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7.2.13 Children being Cared for by Family and Friends: Practice Guidance


  1. Introduction
  2. Principles
  3. Definitions
  4. Different Situations whereby Children may be Living with Family and Friend Carers
  5. What to do if a Child Can No Longer Remain in the Care of their Parent or Carer
  6. Financial Support

    Appendix 1: Arrangements for Placement

1. Introduction

Children may be brought up by members of their extended families, friends or other people who are connected with them for a variety of reasons and in a variety of different arrangements.

This policy sets out the local authority's approach towards promoting and supporting the needs of such children and covers the assessments which will be carried out to determine the services required and how such services will then be provided.

2. Principles

The Children Act 1989 states that the Local Authority should promote the upbringing of children in their families. The legislation emphasises that not only families but relatives and other people connected with the child (Connected Person) may be a resource for the child.

Options for a child to live with a Connected Person should be rigorously explored before consideration is given to admitting a child to public care.

Under Section 20(1) Children Act 1989, every Local Authority shall provide accommodation for any child in need within their area who appear to them to require accommodation as a result of (a) there being no person who has Parental Responsibility for him; (b) his being lost or abandoned; or (c) the person who has been caring for him being prevented (whether or not permanently and for whatever reason) from providing him with suitable accommodation or care.

The Children Act 1989 states that before making any decision with respect to a child who is looked after or whom the Local Authority is proposing to look after the Local Authority will ascertain the wishes and feelings of:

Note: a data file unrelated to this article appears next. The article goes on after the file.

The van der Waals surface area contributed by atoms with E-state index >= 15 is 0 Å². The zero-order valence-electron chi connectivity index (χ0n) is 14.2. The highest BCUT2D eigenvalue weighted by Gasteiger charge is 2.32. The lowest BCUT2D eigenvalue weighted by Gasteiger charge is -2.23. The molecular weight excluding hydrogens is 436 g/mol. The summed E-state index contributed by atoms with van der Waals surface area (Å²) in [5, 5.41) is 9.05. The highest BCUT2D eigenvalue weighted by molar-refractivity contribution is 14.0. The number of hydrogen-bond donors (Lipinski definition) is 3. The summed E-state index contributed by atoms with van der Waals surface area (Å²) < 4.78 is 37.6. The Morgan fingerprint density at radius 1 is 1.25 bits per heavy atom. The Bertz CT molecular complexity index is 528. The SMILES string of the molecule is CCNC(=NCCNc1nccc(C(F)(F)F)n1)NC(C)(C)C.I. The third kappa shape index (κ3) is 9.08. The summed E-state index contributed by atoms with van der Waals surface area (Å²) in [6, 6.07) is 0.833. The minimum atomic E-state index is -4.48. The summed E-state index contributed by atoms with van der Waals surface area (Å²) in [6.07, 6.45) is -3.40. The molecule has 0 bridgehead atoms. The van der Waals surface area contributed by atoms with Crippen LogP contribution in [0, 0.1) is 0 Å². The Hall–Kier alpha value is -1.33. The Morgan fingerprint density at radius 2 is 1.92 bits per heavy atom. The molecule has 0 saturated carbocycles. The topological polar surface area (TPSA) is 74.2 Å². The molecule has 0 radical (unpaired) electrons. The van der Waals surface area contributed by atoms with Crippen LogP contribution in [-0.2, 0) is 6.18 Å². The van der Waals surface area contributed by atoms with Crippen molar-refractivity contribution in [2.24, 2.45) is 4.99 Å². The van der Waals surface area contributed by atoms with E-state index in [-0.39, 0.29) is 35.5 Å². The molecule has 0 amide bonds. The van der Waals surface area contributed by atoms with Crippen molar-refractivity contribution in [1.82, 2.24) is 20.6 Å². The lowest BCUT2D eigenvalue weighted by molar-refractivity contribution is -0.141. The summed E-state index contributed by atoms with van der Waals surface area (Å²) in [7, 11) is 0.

There are times when children cannot be cared for by their parents and alternative arrangements need to be made for the care of those children. It is necessary before the Local Authority considers placing a child in accommodation that all options have been considered for the child to be cared for within their family (see Threshold Criteria for Looked After Children Procedure).

It is usually less distressing for children to stay with friends or relatives than to be placed outside their family/social network.

If children go to stay/live with relatives or friends the agreement between the family and Children’s Social Care needs to be clear about the status of the arrangement.

3. Definitions

A child is defined as anyone under the age of 18 years.

A Connected Person is a person who is a relative, family friend or any other person connected to a child. The latter is someone who would not fit the term 'relative or friend', but who has a pre-existing relationship with the child. It could be someone who knows the child in a more professional capacity such as (for example) a childminder, a teacher or a youth worker.

A relative is defined in the Children Act 1989 as a grandparent, uncle or aunt (whether of the full blood or half blood or by marriage or civil partnership), sibling or step-parent.

Looked After Children

A Looked after Child is defined in Section 22 Children Act 1989 as:

  • A child who is subject to an Interim Care Order (ICO) or a Care Order (CO) or provided with accommodation by the local authority for a continuous period of more than 24 hours.

The following children are Looked After Children:

  • All children who are subject to: a Care Order (Section 31, CA 1989), Interim Care Order (Section 38, CA1989) or Emergency Protection Order (Section 44, CA 1989) are looked after regardless of where they live as the Local Authority has acquired Parental Responsibility for that child;